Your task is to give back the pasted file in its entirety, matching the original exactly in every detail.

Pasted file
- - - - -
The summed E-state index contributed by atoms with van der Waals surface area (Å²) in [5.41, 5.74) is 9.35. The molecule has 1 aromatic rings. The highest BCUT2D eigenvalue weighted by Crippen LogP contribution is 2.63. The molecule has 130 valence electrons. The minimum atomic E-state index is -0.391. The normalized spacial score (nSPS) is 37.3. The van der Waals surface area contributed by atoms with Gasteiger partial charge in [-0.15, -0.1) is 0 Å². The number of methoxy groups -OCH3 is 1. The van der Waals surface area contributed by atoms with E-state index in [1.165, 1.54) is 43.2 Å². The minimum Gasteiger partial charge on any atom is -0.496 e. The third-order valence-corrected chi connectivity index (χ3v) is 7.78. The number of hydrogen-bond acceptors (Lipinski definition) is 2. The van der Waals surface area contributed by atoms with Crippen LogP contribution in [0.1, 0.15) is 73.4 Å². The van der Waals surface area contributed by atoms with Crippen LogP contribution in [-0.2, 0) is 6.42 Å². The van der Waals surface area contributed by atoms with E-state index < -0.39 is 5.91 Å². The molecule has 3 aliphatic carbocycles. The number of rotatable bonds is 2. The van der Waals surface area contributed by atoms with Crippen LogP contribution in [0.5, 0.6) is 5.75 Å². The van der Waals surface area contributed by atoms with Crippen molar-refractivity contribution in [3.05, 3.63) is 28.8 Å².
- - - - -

The summed E-state index contributed by atoms with van der Waals surface area (Å²) in [5.41, 5.74) is 9.35. The molecule has 1 aromatic rings. The highest BCUT2D eigenvalue weighted by Crippen LogP contribution is 2.63. The molecule has 130 valence electrons. The minimum atomic E-state index is -0.391. The normalized spacial score (nSPS) is 37.3. The van der Waals surface area contributed by atoms with Gasteiger partial charge in [-0.15, -0.1) is 0 Å². The number of methoxy groups -OCH3 is 1. The van der Waals surface area contributed by atoms with E-state index in [1.165, 1.54) is 43.2 Å². The minimum Gasteiger partial charge on any atom is -0.496 e. The third-order valence-corrected chi connectivity index (χ3v) is 7.78. The number of hydrogen-bond acceptors (Lipinski definition) is 2. The van der Waals surface area contributed by atoms with Crippen LogP contribution in [0.1, 0.15) is 73.4 Å². The van der Waals surface area contributed by atoms with Crippen LogP contribution in [-0.2, 0) is 6.42 Å². The van der Waals surface area contributed by atoms with E-state index < -0.39 is 5.91 Å². The molecule has 3 aliphatic carbocycles. The number of rotatable bonds is 2. The van der Waals surface area contributed by atoms with Crippen LogP contribution in [0.5, 0.6) is 5.75 Å². The van der Waals surface area contributed by atoms with Crippen molar-refractivity contribution in [3.05, 3.63) is 28.8 Å².